Birdwatching at Spurn Point on the Yorkshire coast
PUBLISHED: 00:00 05 February 2020
Think you know your birds – or want to know more? Jeannie Swales and Tony Bartholemew sampled a new bespoke birding tour at Spurn Point
You might think it could be a tad intimidating for a very amateur birder to be out on Spurn Point, one of the world's most famous birding locations, with an expert from the Yorkshire Wildlife Trust and the editor of Bird Watching magazine.
These are definitely men who know a hawk from a hawfinch, even on a wildly blustery day in mid November when we all have to down binoculars on a regular basis to wipe our watering eyes.
Yorkshire Life was invited on a new bespoke birding tour offered by the Trust, and starting next spring.
The tours will be very personal - just three people at a time (or possibly four if you're all good friends and don't mind being a bit squished in the back of the YWT pick-up truck as you bounce down the peninsula) - and all led by the YWT's Spurn Gateway development officer and lifelong birder, Adam Stoyle.
We arrive early in the morning on one of the coldest, wettest days of the winter so far - a day when any sensible creature, great or small, is seeking the warmest, most sheltered place, it can find.
The day starts with tea or coffee in the Spurn Discovery Centre at the northern end of this windswept spit of land.
The centre is something of an attraction in its own right. Low-slung and cedar-clad, it's built on gabions - wire cages stuffed with recycled concrete which provide valuable winter hibernation spots for newts and lizards - and studded along its length with well-used nest boxes. The award-winning design by Beverley-based SALT Architects allows rising sea levels to claim the ground floor in times of flood. On the afternoon of our visit, we're joined by a coachload of architecture students from the University of Sheffield, keen to explore its eco credentials.
It's cosy, too - a real wrench to leave on a day like this one. But the weather doesn't dampen the enthusiasm of tour leader one little bit. Adam's passion for birds is infectious: this is a man so attuned to all things avian, he can look at a skein of geese that to you or me is just a distant black scribble across the sky, and instantly say whether they're pinkfoots or greylags just from their honks.
By just turned 9am, we're in a hide at Kilnsea Flats, scanning the sodden landscape through our borrowed binoculars. It seems to be mostly geese, until Adam points out curlews, bar-tailed godwits, lapwings, teal and mallard.
And those geese, well, they're not just any old geese. They are pink-footed and greylag, and glorious black-and-grey dark-bellied brent geese, like stout businessmen in sharp suits. Adam tells us that about 1,500 of them overwinter at Spurn each year.
And the current buzz amongst the local birders is that amongst them is a more unusual visitor - a black brant goose (and yes, that's brant, not brent).
With the main difference between the two being that the brant has a narrow white collar, I can't see how we're going to stand a chance of spotting it - but Adam has it pegged almost immediately. And once he's pointed it out, it's obvious - although I'm 99% sure I'd never have spotted it on my own.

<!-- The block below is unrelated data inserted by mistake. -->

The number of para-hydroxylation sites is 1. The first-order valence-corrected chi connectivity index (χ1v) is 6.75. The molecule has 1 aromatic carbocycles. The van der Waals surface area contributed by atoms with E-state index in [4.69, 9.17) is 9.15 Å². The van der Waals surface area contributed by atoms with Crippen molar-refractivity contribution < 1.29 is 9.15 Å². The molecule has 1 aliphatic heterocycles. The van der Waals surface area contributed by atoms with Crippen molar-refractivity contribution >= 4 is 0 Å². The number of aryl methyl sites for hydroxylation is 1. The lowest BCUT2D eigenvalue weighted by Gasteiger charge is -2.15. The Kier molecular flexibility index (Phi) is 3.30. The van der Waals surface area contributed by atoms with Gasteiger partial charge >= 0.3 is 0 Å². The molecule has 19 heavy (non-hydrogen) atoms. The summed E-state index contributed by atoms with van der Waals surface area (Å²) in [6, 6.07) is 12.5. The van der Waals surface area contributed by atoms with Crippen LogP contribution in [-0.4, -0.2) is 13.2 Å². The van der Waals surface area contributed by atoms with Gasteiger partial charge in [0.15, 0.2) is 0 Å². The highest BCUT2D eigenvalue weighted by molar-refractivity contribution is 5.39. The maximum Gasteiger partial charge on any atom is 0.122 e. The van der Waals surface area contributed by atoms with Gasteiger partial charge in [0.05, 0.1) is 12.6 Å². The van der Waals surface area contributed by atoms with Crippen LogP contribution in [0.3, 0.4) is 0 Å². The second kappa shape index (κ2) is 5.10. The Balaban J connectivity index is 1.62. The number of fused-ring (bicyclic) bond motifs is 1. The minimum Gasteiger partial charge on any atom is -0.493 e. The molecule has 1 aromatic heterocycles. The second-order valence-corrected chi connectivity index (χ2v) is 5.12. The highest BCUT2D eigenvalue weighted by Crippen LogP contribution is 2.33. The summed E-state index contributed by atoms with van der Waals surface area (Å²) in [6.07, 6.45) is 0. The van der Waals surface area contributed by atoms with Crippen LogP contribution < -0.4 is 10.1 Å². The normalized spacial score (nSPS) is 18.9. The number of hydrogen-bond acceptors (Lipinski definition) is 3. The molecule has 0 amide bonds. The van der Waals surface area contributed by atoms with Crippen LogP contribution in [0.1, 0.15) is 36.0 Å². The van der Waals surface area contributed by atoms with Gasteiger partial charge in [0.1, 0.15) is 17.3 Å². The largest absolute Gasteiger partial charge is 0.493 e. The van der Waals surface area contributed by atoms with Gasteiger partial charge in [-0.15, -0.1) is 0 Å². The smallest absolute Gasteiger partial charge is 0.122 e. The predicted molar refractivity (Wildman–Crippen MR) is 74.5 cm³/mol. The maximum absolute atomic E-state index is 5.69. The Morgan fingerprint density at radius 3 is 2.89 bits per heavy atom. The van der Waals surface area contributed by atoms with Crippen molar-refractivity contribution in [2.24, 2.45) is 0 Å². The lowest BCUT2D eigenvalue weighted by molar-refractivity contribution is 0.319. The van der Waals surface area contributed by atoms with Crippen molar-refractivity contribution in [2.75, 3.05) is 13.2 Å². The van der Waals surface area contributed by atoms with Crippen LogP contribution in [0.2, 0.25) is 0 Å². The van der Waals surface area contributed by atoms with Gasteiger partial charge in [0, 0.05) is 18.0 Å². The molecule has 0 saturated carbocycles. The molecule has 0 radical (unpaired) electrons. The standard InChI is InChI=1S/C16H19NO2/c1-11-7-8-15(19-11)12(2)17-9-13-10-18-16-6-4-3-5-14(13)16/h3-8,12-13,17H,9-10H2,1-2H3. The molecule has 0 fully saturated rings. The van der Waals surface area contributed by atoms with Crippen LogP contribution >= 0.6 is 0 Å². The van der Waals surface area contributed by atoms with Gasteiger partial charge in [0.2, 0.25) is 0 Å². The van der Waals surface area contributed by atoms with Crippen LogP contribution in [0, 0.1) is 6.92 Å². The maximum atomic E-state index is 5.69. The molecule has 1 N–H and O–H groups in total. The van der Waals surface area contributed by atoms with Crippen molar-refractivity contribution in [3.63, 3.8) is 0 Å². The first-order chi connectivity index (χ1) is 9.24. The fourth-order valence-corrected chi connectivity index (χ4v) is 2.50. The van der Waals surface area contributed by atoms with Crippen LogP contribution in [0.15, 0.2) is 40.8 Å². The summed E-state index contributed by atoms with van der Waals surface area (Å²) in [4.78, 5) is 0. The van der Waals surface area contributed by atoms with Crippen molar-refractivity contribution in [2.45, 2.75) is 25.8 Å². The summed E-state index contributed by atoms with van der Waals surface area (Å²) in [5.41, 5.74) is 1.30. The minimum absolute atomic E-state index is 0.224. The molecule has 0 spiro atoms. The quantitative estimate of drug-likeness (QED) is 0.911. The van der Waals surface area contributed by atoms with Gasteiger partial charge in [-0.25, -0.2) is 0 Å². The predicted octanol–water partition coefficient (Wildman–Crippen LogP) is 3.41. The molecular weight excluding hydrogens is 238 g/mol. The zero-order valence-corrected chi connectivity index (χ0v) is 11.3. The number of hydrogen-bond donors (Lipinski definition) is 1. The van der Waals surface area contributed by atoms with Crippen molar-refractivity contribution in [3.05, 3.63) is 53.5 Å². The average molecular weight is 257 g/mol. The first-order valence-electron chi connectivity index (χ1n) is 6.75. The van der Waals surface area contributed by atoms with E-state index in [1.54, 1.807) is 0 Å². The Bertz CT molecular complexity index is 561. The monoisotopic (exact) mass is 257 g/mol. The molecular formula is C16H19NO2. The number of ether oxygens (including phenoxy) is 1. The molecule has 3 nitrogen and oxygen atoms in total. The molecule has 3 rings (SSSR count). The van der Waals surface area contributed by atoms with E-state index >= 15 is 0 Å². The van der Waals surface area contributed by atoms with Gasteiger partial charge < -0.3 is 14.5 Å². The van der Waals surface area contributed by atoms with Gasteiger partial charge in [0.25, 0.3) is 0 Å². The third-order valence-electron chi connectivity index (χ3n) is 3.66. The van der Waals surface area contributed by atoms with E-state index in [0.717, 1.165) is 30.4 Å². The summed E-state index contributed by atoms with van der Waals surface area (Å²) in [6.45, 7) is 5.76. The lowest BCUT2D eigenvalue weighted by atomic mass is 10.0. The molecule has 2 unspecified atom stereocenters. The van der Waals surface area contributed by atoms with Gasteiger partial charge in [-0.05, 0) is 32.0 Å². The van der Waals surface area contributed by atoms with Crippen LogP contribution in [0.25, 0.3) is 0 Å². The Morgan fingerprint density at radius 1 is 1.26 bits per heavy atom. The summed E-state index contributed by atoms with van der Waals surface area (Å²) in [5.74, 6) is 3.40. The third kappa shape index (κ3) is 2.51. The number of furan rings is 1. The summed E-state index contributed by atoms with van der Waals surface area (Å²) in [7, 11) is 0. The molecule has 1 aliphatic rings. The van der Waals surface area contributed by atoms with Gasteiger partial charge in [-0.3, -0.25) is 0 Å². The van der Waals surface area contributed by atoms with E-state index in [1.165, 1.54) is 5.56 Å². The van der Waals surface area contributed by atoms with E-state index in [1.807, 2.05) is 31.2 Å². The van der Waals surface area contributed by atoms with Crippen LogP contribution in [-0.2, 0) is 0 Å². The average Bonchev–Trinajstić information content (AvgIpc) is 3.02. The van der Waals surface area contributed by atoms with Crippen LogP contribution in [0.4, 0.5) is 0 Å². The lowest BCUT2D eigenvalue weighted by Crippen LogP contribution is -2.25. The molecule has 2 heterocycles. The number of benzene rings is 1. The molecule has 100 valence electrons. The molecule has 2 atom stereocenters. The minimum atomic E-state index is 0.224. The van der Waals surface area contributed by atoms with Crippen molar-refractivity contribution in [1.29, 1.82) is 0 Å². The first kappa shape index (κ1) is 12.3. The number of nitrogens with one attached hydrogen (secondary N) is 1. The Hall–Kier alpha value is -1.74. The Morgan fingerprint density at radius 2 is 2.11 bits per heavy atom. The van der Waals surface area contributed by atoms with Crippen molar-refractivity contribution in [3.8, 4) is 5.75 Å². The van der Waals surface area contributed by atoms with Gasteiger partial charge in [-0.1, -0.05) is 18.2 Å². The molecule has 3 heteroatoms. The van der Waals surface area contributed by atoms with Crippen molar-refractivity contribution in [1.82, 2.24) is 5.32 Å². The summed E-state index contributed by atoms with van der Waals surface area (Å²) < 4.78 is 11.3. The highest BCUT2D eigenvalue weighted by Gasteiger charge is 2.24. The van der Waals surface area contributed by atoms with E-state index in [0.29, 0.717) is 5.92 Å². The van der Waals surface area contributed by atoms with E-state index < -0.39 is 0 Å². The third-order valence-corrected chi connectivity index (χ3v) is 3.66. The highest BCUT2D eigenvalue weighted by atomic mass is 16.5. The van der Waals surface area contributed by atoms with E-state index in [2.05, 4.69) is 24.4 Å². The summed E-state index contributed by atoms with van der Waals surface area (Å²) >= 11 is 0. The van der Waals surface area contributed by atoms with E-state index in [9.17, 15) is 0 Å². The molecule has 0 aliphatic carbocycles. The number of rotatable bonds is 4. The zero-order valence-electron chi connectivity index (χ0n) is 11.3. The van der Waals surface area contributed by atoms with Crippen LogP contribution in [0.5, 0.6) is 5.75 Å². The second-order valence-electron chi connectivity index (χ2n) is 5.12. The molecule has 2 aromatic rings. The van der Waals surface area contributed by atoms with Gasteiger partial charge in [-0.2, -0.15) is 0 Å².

It's all part of the experience - we're not there to just tick boxes in the back of our bird books. Adam is a patient, engaging teacher, and excellent on the essential skill of fieldcraft.
A lot of the birdwatching, he tells us, is patience - sit and wait quietly, and the birds will eventually become accustomed to your presence and show themselves. Faced with a field full of birds that all look the same, scan across slowly with your binoculars, then scan again, and again. It was this technique that led us to spot three roe deer sheltering against a hedge beyond the geese, an added mammalian bonus.
The experience includes lunch back at the centre, courtesy of the excellent Maureen and her team (and trust me, they know how to cook!).
Then we're back out for the highlight of the day - a trip down Spurn itself, one of this country's most remarkable places. A long sandy spit extending into the sea, it affords the disconcerting opportunity to be driven along almost surrounded by water - the North Sea to one side, the Humber to the other.
Unfortunately for us, it's way more exposed than our morning location, and there's even less wildlife about - but Adam yet again proves his birding chops by spotting a goldcrest, which is at just 9cm long is Britain's tiniest bird. It's greenish, with an orange crest, and Adam finds it in the midst of an ocean of sea buckthorn (green with orange berries). It's another example of fieldcraft, he explains - listen. If you recognise the calls or songs around you, you know what you're looking for.
We round the afternoon off with a common snipe and a reed bunting, and discover we've clocked up nearly 30 species.
I'm pretty impressed until Adam tells me that, on a good day, he'd expect to see 70 to 80 species on Spurn.
What we saw
Dark-bellied brent goose, black brant goose, greylag goose, pink-footed goose, wigeon, shelduck, shoveler, mallard, teal, mute swan, whooper swan, curlew, bar-tailed godwit, redshank, dunlin, lapwing, common snipe, herring gull, common gull, great black-backed gull, sparrowhawk, common gull, starling, magpie, crow, pheasant, wren, reed bunting - oh, and roe deer.
Adam was keen to point out that the squally weather affected our day's birding, and he'd normally expect to see at least twice as many species - and as an important stopping-off point for migrating birds, Spurn is used to more unusual visitors. The 'recent sightings' board at the Discovery Centre on the day of our visit listed black redstart, hawfinch, dusky and Hume's warblers, hooded crow, little auk and marsh and hen harriers among many others.